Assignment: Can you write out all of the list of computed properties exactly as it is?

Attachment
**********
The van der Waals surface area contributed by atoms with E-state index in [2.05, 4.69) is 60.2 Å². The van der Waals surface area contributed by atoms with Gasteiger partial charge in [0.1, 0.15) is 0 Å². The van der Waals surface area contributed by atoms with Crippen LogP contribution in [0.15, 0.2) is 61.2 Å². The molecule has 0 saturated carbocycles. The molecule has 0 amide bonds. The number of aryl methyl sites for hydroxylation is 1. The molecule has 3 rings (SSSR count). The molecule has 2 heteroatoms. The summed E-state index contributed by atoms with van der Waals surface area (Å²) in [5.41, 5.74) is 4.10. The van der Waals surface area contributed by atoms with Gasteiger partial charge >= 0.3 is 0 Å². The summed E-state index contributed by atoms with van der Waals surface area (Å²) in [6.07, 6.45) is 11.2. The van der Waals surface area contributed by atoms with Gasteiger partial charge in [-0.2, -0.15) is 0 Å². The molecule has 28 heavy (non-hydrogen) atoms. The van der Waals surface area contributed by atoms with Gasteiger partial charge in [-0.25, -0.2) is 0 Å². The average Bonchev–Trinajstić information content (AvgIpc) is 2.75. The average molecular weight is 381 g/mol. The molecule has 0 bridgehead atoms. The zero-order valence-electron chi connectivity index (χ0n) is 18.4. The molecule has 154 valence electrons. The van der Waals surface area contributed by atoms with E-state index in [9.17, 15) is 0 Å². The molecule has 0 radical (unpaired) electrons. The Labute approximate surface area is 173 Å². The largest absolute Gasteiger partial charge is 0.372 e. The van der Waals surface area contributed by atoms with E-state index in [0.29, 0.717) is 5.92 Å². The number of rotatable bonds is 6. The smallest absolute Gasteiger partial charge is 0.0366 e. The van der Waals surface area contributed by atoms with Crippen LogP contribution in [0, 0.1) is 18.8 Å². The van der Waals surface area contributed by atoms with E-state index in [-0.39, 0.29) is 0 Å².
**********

The van der Waals surface area contributed by atoms with E-state index in [2.05, 4.69) is 60.2 Å². The van der Waals surface area contributed by atoms with Gasteiger partial charge in [0.1, 0.15) is 0 Å². The van der Waals surface area contributed by atoms with Crippen LogP contribution in [0.15, 0.2) is 61.2 Å². The molecule has 0 saturated carbocycles. The molecule has 0 amide bonds. The number of aryl methyl sites for hydroxylation is 1. The molecule has 3 rings (SSSR count). The molecule has 2 heteroatoms. The summed E-state index contributed by atoms with van der Waals surface area (Å²) in [5.41, 5.74) is 4.10. The van der Waals surface area contributed by atoms with Gasteiger partial charge >= 0.3 is 0 Å². The summed E-state index contributed by atoms with van der Waals surface area (Å²) in [6.07, 6.45) is 11.2. The van der Waals surface area contributed by atoms with Gasteiger partial charge in [-0.2, -0.15) is 0 Å². The molecule has 28 heavy (non-hydrogen) atoms. The van der Waals surface area contributed by atoms with Gasteiger partial charge in [-0.25, -0.2) is 0 Å². The average Bonchev–Trinajstić information content (AvgIpc) is 2.75. The average molecular weight is 381 g/mol. The molecule has 0 bridgehead atoms. The zero-order valence-electron chi connectivity index (χ0n) is 18.4. The molecule has 154 valence electrons. The van der Waals surface area contributed by atoms with E-state index in [9.17, 15) is 0 Å². The molecule has 0 radical (unpaired) electrons. The Labute approximate surface area is 173 Å². The largest absolute Gasteiger partial charge is 0.372 e. The van der Waals surface area contributed by atoms with E-state index in [0.29, 0.717) is 5.92 Å². The number of rotatable bonds is 6. The smallest absolute Gasteiger partial charge is 0.0366 e. The van der Waals surface area contributed by atoms with Crippen LogP contribution in [0, 0.1) is 18.8 Å². The van der Waals surface area contributed by atoms with E-state index in [-0.39, 0.29) is 0 Å².